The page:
We left Nassau at first light on March 10 during a short window before some bad weather forecast for March 12. Our exit was a heck of a lot more pleasant than our entrance; we rode the ebb tide out of the harbor and then headed northeast. The winds were in the mid-teens, which is usually great for us as Kestrel is a heavy boat that requires a bit of oomph to get going. But the wave direction was killing us: right on the nose. We were close hauled and beating all day, which was unpleasant for the boat and for us. But this is the nature of sailing; sometimes your travel day choices are between bad and not-so-bad, and we agreed that staying in Nassau for another week was too yucky to contemplate.
Yup, all damn day.
The Captain had identified two anchorages that would give us the most protection from wind and waves when the front arrived. The first one geographically was Royal Island Harbour, which wasn’t our best choice as it is reported to have debris on the bottom. We could tell it was jam-packed as we approached, so we kept on going to an anchorage off of the west side of Meeks Patch, a small ladle-shaped island about a mile and a half southwest of Spanish Wells. We anchored in 10.6 feet of beautifully clear water. There were four other boats anchored there, but there was room for plenty more boats. We barely bobbed all night.
The west side of Meeks Patch with its coral shores and insanely gorgeous water.
The trip from Nassau to Meeks Patch was 44.0 nm and took 10 hours, 45 minutes.
On March 11, we moved to the east side of Meeks Patch in anticipation of the storm forecast to arrive the next day. While the west side of Meeks Patch has forbidding coral shores, the east side has beaches and is much more “island-y”. We ended up with 11 boats in the anchorage, but there was still plenty of room for everyone.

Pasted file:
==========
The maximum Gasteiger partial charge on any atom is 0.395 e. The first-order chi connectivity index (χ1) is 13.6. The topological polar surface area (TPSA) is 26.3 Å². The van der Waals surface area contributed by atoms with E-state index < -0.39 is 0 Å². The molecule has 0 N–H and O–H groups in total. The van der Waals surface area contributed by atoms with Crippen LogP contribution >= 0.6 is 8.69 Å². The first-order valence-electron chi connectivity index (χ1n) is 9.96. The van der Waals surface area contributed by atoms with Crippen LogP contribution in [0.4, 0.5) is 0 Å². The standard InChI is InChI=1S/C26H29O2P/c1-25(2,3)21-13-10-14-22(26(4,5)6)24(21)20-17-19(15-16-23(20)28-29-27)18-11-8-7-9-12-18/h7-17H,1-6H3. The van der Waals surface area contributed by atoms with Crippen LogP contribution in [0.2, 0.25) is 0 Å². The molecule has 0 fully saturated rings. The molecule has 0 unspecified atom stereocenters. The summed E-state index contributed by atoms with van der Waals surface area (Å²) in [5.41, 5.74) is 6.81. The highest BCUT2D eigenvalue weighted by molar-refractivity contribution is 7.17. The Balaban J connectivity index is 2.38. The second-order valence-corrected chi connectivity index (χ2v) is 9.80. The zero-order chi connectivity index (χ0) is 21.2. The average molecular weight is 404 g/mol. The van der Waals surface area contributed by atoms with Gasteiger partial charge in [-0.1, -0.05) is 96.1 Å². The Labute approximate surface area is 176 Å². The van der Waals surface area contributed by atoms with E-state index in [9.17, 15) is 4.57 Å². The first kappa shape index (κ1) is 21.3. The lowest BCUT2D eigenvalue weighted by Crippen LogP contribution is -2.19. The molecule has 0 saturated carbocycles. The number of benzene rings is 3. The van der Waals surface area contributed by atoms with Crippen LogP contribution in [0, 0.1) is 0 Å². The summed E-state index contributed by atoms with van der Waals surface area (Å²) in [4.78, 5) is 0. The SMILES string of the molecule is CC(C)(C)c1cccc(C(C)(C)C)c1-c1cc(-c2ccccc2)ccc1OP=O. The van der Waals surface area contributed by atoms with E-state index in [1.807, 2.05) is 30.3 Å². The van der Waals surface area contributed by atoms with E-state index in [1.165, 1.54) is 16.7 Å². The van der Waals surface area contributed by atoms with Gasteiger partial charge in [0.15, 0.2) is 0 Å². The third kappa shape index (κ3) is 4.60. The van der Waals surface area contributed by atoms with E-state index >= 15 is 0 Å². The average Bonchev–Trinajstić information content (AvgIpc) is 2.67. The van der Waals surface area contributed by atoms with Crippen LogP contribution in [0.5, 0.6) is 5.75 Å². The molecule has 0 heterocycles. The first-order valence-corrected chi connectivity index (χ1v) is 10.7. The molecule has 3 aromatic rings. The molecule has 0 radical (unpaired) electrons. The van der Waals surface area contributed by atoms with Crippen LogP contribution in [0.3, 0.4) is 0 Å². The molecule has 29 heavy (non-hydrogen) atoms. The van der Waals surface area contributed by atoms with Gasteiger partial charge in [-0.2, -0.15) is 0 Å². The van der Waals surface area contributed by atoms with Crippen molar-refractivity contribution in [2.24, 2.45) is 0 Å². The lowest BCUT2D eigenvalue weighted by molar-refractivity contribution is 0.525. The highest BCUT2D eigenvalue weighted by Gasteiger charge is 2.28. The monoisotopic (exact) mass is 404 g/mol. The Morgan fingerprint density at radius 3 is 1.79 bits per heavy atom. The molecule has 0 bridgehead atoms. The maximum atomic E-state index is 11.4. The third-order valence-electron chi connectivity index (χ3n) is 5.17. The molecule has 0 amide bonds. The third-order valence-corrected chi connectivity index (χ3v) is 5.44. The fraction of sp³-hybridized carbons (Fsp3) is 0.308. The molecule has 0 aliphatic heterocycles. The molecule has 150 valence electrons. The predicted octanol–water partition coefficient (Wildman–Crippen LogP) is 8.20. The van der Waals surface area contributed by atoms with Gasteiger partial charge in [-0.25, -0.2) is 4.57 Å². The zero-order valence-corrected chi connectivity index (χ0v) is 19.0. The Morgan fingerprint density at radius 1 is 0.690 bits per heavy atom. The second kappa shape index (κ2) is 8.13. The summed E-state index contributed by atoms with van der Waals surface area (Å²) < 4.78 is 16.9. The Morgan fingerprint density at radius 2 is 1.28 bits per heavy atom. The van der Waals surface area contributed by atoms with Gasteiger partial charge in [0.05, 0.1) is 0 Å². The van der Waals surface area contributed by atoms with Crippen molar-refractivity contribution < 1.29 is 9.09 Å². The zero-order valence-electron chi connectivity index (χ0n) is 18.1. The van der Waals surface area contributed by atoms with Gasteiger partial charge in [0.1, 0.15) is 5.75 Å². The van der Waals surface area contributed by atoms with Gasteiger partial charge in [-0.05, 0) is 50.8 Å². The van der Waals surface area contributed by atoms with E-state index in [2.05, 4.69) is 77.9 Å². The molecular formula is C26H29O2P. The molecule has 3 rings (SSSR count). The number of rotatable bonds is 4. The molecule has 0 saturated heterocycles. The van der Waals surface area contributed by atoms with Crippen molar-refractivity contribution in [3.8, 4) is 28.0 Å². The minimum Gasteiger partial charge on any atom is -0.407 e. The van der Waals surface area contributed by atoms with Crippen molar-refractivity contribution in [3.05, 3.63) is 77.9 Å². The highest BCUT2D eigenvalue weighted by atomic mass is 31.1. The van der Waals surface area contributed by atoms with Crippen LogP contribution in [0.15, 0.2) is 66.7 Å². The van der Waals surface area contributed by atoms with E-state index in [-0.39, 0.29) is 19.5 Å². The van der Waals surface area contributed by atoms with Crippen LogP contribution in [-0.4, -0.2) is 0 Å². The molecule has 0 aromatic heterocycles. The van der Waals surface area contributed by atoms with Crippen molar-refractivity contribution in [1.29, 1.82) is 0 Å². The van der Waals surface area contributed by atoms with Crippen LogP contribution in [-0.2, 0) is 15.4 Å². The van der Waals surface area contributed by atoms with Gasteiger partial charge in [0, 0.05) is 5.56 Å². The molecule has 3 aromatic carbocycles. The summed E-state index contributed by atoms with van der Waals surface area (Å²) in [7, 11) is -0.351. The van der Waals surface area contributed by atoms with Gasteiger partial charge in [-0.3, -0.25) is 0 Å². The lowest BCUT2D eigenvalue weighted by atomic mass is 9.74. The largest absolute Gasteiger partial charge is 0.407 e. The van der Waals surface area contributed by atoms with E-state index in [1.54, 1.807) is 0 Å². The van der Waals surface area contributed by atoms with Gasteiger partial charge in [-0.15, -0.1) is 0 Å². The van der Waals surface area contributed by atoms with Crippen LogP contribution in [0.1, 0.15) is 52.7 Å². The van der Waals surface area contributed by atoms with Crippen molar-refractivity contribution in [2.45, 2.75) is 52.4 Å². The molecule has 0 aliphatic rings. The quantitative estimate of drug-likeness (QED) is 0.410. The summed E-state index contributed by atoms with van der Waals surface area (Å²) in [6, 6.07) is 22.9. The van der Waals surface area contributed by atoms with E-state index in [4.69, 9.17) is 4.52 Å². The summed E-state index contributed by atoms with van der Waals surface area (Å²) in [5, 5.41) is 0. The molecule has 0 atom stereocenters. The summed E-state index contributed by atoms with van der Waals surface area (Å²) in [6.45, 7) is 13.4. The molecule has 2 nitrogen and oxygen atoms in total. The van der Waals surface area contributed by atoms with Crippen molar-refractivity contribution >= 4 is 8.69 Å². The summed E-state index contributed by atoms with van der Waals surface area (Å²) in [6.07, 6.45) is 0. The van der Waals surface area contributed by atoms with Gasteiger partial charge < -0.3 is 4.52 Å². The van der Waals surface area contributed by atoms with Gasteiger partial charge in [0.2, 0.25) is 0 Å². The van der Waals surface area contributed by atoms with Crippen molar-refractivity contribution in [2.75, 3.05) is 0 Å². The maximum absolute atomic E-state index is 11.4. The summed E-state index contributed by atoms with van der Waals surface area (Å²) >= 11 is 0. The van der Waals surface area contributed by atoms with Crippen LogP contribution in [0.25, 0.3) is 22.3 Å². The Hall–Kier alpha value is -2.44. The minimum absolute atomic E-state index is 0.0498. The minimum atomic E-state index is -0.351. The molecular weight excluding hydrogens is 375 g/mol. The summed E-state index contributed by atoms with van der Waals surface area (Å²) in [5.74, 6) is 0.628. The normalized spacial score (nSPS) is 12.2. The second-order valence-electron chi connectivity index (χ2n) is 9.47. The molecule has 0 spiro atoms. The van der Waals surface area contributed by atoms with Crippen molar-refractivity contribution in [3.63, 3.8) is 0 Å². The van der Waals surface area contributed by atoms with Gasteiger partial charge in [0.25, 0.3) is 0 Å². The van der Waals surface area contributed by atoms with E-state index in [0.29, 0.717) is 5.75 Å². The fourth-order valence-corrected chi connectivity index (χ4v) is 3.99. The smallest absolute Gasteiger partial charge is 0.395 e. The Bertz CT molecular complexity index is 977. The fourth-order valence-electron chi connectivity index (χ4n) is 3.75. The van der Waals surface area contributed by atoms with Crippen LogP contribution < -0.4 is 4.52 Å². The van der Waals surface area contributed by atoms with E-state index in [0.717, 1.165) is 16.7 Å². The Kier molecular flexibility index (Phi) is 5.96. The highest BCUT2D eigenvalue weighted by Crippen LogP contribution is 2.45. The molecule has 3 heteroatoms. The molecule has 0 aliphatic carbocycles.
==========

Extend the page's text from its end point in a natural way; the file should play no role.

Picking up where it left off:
The east side of Meeks Patch–much more inviting.
We dinghied to shore and spent a fun afternoon exploring. The island is very narrow; it took about 5 minutes to walk across it.
This is the northern tip of Meeks Patch. It is narrowest up there, but you can see both sides of the island.
The “inland” strip between the sandy east side and coral west side is the typical mix of palm trees, pine trees, and scrubby undergrowth.
There were coconuts everywhere, but we hadn’t brought the machete, so they lived to fight another day.
The west side clearly takes the brunt of the weather; the trees are twisted and gnarled, and the coral has been pocked with small tidal pools. We found a set of steps that had been carved into the coral leading down to the water.
A view of the east side of the island from “inland.” You can see some of the boats in the anchorage.
There are a few structures that have been built using found materials, such as a small lean-to and what we called The Fort.
The Fort, complete with bench seating, bar, swing seating, and even some nasty carpet. Drink up!
We found a fishing float about the size of a soccer ball that was in a rope net, and we added it to The Fort’s décor.
Kestrel leaves her mark in the form of “repurposed” trash. In some souvenir shop, that trash float would have cost $50.
I looked for sea glass on the beach but didn’t find any. Other cruisers had set up chairs on the beach to enjoy the day, and the kids off of one of catamarans were having a great time.
Our faithful dinghy awaiting us on the beach with Kestrel in the background.
We stayed on the east side of Meeks Patch until we left on March 17. Both the west and east sides had great holding, and the dinghy ride to Spanish Wells was short and easy from the east side.